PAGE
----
Olga is an avid tattoo enthusiast. She has been an online writer for over nine years.
The Basics of Viking Tattoos
If you are at all familiar with Celtic and Scandinavian heritage, then you know that the Vikings were fierce and mighty warriors, who commonly sported long-braided beards, corneal helmets and… some wicked tattoos as well.
That makes a Viking tattoo a great choice for those who want to depict the virtues of courage, heroism, strength, and loyalty.
Most of those who get Viking tattoos get them in black or in dark shades. It's not the kind of design that would look good in hot pink.
One other option would be to use a brown-rad palette scale of hues for this kind of tattoo. That might give it the "mud and blood" look that Vikings were often known for.
Colorful tattoos of that kind tend to be a bit unusual. I'll show you some examples below, so you can make up your own mind about what you prefer.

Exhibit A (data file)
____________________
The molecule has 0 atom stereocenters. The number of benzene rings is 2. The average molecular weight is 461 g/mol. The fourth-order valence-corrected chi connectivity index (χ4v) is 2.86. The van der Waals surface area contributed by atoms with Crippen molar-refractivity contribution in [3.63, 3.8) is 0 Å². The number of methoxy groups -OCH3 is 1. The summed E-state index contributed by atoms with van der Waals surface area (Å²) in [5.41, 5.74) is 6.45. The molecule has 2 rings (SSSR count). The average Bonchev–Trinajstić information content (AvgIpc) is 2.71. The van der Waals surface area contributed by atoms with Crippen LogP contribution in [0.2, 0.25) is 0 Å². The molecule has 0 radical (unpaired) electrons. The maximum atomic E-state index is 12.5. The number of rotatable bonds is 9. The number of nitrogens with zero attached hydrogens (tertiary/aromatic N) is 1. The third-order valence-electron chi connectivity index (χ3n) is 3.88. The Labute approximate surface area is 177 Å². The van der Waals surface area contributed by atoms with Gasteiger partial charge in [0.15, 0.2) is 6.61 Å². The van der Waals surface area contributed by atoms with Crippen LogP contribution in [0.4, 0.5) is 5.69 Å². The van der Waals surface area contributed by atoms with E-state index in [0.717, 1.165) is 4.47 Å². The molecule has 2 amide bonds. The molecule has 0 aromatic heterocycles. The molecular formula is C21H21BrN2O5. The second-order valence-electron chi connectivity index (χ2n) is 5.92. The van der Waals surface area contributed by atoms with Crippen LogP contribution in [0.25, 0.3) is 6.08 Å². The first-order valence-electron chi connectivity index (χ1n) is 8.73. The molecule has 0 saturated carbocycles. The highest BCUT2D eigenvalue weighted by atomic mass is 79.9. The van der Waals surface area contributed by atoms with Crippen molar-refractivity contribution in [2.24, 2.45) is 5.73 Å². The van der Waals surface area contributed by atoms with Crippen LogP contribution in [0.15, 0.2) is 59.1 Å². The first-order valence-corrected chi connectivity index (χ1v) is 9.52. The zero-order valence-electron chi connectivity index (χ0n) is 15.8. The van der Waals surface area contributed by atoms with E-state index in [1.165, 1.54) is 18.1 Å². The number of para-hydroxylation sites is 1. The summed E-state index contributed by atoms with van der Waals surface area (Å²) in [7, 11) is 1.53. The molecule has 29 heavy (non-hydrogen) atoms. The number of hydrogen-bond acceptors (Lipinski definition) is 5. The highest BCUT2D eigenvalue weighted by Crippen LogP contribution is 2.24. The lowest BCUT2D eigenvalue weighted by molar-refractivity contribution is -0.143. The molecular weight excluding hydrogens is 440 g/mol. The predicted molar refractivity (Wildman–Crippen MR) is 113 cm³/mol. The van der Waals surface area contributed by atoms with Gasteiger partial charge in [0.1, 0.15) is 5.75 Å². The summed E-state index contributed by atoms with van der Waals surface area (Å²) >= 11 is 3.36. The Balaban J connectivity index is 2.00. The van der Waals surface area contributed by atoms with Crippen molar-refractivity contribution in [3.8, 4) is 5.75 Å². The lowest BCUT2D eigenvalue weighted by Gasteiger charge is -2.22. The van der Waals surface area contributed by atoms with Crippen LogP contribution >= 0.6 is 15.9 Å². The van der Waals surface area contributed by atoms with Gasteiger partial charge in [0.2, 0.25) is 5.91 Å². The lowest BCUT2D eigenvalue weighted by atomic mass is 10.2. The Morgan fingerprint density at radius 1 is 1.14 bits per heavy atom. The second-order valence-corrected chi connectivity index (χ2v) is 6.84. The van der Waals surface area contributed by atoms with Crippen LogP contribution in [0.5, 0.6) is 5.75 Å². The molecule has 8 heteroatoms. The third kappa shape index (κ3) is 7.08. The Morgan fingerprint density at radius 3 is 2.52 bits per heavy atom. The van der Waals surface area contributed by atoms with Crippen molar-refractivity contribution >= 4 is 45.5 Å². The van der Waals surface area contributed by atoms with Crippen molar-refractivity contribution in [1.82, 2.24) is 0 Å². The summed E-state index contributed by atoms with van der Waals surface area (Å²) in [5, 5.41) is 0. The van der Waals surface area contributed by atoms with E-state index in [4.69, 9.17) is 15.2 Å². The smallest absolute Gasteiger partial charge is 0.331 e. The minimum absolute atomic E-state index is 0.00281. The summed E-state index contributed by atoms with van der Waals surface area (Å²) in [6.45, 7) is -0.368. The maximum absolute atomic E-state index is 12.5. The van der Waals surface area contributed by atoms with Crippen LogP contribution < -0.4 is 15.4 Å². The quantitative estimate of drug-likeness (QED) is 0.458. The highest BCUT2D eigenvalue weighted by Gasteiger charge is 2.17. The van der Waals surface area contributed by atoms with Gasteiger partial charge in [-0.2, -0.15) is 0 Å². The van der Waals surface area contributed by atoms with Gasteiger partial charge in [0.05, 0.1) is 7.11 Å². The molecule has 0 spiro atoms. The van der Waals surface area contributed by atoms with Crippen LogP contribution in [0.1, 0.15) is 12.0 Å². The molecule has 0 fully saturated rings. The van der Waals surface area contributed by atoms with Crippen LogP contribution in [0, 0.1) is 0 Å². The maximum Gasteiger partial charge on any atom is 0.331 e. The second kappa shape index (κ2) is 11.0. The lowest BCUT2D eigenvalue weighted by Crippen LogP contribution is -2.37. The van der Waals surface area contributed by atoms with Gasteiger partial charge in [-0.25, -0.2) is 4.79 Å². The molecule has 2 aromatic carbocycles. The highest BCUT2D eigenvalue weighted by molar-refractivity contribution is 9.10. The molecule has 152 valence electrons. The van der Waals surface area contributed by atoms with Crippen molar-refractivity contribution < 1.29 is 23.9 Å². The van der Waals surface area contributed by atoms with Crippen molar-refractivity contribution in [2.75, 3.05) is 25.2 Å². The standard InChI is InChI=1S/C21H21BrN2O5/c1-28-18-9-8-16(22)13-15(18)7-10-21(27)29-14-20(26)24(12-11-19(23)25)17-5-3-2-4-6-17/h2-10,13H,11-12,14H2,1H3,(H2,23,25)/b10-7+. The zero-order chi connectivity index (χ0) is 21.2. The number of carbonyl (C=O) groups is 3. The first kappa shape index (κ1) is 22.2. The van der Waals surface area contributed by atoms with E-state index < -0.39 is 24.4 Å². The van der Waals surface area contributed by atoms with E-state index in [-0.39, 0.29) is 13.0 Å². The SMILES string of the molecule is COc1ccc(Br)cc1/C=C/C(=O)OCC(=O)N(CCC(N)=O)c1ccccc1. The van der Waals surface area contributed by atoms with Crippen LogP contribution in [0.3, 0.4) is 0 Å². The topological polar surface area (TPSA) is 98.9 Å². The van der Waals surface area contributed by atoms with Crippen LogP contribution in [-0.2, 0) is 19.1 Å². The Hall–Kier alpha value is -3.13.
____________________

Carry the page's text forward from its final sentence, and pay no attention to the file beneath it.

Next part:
Common Locations for Viking Tattoos
The #1 spot for having a Viking tattoo is the arm, and the upper arm specifically.
There is nothing more intimidating than seeing a vicious-looking Viking tattoo across a 28" bicep or a well-developed shoulder.
Other possible locations include the back—which is a wide space and so could fit a larger and more detailed tattoo—and the leg, which is where women tend to get Viking tattoos if they get them.
A Viking tattoo will often be adorned by symbolism related to the Viking heritage such as a wooden longboat, a skull, dragons, a helmet, shields, and the Viking weaponry of choice: axes, swords, and hammers.
A Viking's Bow
Viking in Sepia
Viking God Thor
One Eyed Viking
Viking on Leg
A Viking Onslaught
Wrath of the Viking God
Viking With A Shave
Viking Skull Stencil
That's All for Now!
Hope you enjoyed this short introduction. You are welcome to leave your comments.
© 2013 Olga Zitner
Joosep on June 02, 2013:
One eyed viking? seriously? Allfather, Odin,Wotan, any of those ring a bell? the grey wanderer?